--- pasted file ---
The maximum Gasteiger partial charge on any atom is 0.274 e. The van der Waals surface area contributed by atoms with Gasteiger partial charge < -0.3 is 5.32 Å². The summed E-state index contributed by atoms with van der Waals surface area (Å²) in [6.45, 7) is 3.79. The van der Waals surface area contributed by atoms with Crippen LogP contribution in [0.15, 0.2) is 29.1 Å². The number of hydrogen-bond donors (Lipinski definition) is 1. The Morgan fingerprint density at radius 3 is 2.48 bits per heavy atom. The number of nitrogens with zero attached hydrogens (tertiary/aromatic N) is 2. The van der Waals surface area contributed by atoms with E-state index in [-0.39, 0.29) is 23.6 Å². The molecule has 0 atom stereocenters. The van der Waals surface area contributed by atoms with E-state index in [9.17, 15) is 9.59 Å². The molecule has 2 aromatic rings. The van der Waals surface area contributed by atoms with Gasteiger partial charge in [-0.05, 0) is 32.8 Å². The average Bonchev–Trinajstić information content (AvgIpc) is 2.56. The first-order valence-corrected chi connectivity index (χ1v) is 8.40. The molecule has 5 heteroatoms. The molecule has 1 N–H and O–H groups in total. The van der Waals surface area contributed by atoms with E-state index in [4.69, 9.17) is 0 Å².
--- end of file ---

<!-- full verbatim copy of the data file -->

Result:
The maximum Gasteiger partial charge on any atom is 0.274 e. The van der Waals surface area contributed by atoms with Gasteiger partial charge < -0.3 is 5.32 Å². The summed E-state index contributed by atoms with van der Waals surface area (Å²) in [6.45, 7) is 3.79. The van der Waals surface area contributed by atoms with Crippen LogP contribution in [0.15, 0.2) is 29.1 Å². The number of hydrogen-bond donors (Lipinski definition) is 1. The Morgan fingerprint density at radius 3 is 2.48 bits per heavy atom. The number of nitrogens with zero attached hydrogens (tertiary/aromatic N) is 2. The van der Waals surface area contributed by atoms with E-state index in [-0.39, 0.29) is 23.6 Å². The molecule has 0 atom stereocenters. The van der Waals surface area contributed by atoms with E-state index in [9.17, 15) is 9.59 Å². The molecule has 2 aromatic rings. The van der Waals surface area contributed by atoms with Gasteiger partial charge in [-0.05, 0) is 32.8 Å². The average Bonchev–Trinajstić information content (AvgIpc) is 2.56. The first-order valence-corrected chi connectivity index (χ1v) is 8.40. The molecule has 5 heteroatoms. The molecule has 1 N–H and O–H groups in total. The van der Waals surface area contributed by atoms with E-state index in [4.69, 9.17) is 0 Å².